In the commercial world, both of these issues relate to "branding" - the creation of an identity. The benefits for a single City domain are that it creates a "City" brand based more on function than on organizational units and marketing resources can be consolidated to brand one site. This approach also gives citizens the greatest assurance that the content they are accessing is legitimate City content.
An individual domain name for a program or department can be simpler to remember. However, it can isolate a citizen if they are seeking information or service from another City service. In addition, finding and remembering multiple names can be confusing.
Finally, it is expected that citizens looking for information about City functions would locate the information via a search engine rather then typing in a domain directly. Thus, if they are not responding to a separate marketing effort publicizing the unique domain name they would have a better chance of finding the information from a single well designed City website.
Several City organizations have long standing separate domains. These include seattleaquarium.org, zoo.org, seattlecenter.com, and spl.org. Past justification for these exceptions include: a separate board or governance structure, a retail presence serving a regional audience, or the site is created in partnership with other governments or organizations.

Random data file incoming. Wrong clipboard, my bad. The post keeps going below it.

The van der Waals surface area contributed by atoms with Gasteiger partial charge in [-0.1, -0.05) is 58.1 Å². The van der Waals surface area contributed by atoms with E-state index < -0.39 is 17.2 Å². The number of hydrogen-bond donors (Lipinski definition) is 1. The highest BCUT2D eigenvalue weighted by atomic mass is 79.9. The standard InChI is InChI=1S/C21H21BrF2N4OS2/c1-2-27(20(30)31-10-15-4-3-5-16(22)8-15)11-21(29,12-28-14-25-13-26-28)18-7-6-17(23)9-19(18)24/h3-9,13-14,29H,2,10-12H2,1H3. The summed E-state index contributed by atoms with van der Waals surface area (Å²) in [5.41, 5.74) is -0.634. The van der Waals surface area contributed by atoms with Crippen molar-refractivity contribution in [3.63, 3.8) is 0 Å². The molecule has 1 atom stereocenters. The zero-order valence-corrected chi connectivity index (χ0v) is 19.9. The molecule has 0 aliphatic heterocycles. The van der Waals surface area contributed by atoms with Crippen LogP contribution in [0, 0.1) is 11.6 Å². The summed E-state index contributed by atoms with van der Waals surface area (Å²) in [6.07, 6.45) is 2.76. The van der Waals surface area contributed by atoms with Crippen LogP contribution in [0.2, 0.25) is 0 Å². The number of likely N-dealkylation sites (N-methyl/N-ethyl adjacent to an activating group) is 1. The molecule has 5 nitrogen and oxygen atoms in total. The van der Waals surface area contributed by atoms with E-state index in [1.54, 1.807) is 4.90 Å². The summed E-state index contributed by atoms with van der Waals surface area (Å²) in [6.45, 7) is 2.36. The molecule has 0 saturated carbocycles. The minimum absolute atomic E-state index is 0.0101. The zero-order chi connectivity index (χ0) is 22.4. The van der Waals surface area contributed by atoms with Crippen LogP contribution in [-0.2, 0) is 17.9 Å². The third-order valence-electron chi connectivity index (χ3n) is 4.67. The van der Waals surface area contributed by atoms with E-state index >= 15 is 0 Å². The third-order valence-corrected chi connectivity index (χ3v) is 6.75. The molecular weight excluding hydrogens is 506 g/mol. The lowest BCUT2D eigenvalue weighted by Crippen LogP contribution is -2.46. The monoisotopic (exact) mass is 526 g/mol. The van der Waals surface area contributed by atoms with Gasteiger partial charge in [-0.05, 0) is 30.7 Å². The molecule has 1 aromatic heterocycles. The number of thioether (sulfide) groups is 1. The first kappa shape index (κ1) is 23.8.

In addition, there are several cases in the city where an alias domain points back to a web site on the City's main web site. When this is done, issues of common look, feel and navigation do not arise. Further, if a site is in existence and has already been through a marketing campaign issues of leveraging marketing dollars cease to exist. These alias domains can be hosted on the City's servers or by third parties. Oftentimes organizations use domain aliases as an alternative form of access to an existing web site.
.COM Versus .ORG or .GOV:
Some City organizations have purchased domains utilizing the .com or commercial suffix. Traditionally, the dot com suffix has been seen as not appropriate for the City's government functions.
Cost Benefit Summary
|1. One domain name strictly enforced.||Benefits - The City would be employing an industry best practice; It creates a "City" brand based more on function than on organizational units and marketing resources can be consolidated to brand one site; and fewer resources are needed for alias administration.
Costs - Departments and programs are unable to establish distinct and independent visibility.
|2. Multiple domain names allowed in particular circumstances and with defined design constraints.||Benefits - Could provide more visibility and name recognition for the particular program or department; and gain the ability to use addresses that are usually shorter and easier to remember. Ease of use for constituent who is only interested in one City service.
Costs - Higher costs because there are separate marketing efforts; It is more confusing from a Citywide perspective for general users and citizens; and there would be an increased cost to maintain and administer multiple names.
|3. Multiple domain names without any restrictions.||Benefits - Same as #2, along with the freedom from process and administration from sponsoring organization.
Costs - Inability for general users and citizens to interact across City services. Even higher costs than Option 2 due to separate marketing efforts to maintain and administer multiple names and inability to leverage City resources.